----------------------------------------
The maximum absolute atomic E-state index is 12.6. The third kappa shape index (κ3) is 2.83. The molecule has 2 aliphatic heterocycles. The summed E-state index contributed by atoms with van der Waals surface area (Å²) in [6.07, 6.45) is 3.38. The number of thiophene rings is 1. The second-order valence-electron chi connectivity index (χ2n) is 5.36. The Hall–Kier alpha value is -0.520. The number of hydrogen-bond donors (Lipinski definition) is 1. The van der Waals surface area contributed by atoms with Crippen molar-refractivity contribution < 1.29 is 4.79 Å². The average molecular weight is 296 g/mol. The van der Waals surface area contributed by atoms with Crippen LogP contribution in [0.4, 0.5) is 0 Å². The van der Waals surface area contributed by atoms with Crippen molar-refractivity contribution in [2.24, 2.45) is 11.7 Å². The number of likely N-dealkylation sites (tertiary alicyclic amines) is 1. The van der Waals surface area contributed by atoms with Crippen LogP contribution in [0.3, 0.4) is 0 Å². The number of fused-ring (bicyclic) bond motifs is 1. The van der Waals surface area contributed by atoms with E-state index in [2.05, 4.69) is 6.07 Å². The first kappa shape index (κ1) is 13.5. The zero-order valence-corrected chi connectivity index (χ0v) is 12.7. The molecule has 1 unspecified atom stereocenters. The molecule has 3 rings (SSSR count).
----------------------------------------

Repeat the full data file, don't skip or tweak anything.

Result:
The maximum absolute atomic E-state index is 12.6. The third kappa shape index (κ3) is 2.83. The molecule has 2 aliphatic heterocycles. The summed E-state index contributed by atoms with van der Waals surface area (Å²) in [6.07, 6.45) is 3.38. The number of thiophene rings is 1. The second-order valence-electron chi connectivity index (χ2n) is 5.36. The Hall–Kier alpha value is -0.520. The number of hydrogen-bond donors (Lipinski definition) is 1. The van der Waals surface area contributed by atoms with Crippen molar-refractivity contribution < 1.29 is 4.79 Å². The average molecular weight is 296 g/mol. The van der Waals surface area contributed by atoms with Crippen LogP contribution in [0.4, 0.5) is 0 Å². The van der Waals surface area contributed by atoms with Crippen molar-refractivity contribution in [2.24, 2.45) is 11.7 Å². The number of likely N-dealkylation sites (tertiary alicyclic amines) is 1. The van der Waals surface area contributed by atoms with Crippen LogP contribution in [0.3, 0.4) is 0 Å². The number of fused-ring (bicyclic) bond motifs is 1. The van der Waals surface area contributed by atoms with E-state index in [2.05, 4.69) is 6.07 Å². The first kappa shape index (κ1) is 13.5. The zero-order valence-corrected chi connectivity index (χ0v) is 12.7. The molecule has 1 unspecified atom stereocenters. The molecule has 3 rings (SSSR count).